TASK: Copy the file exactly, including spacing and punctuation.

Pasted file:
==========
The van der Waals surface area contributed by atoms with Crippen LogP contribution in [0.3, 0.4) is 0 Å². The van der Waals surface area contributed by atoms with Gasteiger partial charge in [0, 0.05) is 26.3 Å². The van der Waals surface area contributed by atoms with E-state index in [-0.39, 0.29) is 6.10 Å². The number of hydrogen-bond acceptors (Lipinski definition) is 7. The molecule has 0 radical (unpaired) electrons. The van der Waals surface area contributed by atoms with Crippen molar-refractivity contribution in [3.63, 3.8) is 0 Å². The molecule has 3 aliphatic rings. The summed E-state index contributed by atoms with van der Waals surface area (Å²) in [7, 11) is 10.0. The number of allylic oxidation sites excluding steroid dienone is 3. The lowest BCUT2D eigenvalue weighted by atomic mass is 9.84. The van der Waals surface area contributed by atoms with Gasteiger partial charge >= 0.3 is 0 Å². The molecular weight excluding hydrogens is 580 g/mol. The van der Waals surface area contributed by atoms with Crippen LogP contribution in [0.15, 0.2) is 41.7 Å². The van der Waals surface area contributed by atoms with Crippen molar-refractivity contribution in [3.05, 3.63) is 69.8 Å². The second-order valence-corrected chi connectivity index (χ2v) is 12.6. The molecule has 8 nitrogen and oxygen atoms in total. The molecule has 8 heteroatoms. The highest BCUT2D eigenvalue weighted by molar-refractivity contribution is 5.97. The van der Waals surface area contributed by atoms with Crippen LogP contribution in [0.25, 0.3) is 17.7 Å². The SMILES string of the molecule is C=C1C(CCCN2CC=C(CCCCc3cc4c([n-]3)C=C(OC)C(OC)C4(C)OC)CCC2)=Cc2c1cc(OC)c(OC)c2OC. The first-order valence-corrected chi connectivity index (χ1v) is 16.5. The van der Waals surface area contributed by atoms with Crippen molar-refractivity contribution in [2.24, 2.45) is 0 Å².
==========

The van der Waals surface area contributed by atoms with Crippen LogP contribution in [0.3, 0.4) is 0 Å². The van der Waals surface area contributed by atoms with Gasteiger partial charge in [0, 0.05) is 26.3 Å². The van der Waals surface area contributed by atoms with E-state index in [-0.39, 0.29) is 6.10 Å². The number of hydrogen-bond acceptors (Lipinski definition) is 7. The molecule has 0 radical (unpaired) electrons. The van der Waals surface area contributed by atoms with Crippen molar-refractivity contribution in [3.63, 3.8) is 0 Å². The molecule has 3 aliphatic rings. The summed E-state index contributed by atoms with van der Waals surface area (Å²) in [7, 11) is 10.0. The number of allylic oxidation sites excluding steroid dienone is 3. The lowest BCUT2D eigenvalue weighted by atomic mass is 9.84. The van der Waals surface area contributed by atoms with Gasteiger partial charge >= 0.3 is 0 Å². The molecular weight excluding hydrogens is 580 g/mol. The van der Waals surface area contributed by atoms with Crippen LogP contribution in [0.15, 0.2) is 41.7 Å². The van der Waals surface area contributed by atoms with Crippen molar-refractivity contribution in [3.05, 3.63) is 69.8 Å². The second-order valence-corrected chi connectivity index (χ2v) is 12.6. The molecule has 8 nitrogen and oxygen atoms in total. The molecule has 8 heteroatoms. The highest BCUT2D eigenvalue weighted by molar-refractivity contribution is 5.97. The van der Waals surface area contributed by atoms with Crippen LogP contribution in [0.25, 0.3) is 17.7 Å². The SMILES string of the molecule is C=C1C(CCCN2CC=C(CCCCc3cc4c([n-]3)C=C(OC)C(OC)C4(C)OC)CCC2)=Cc2c1cc(OC)c(OC)c2OC. The first-order valence-corrected chi connectivity index (χ1v) is 16.5. The van der Waals surface area contributed by atoms with Crippen molar-refractivity contribution in [2.24, 2.45) is 0 Å².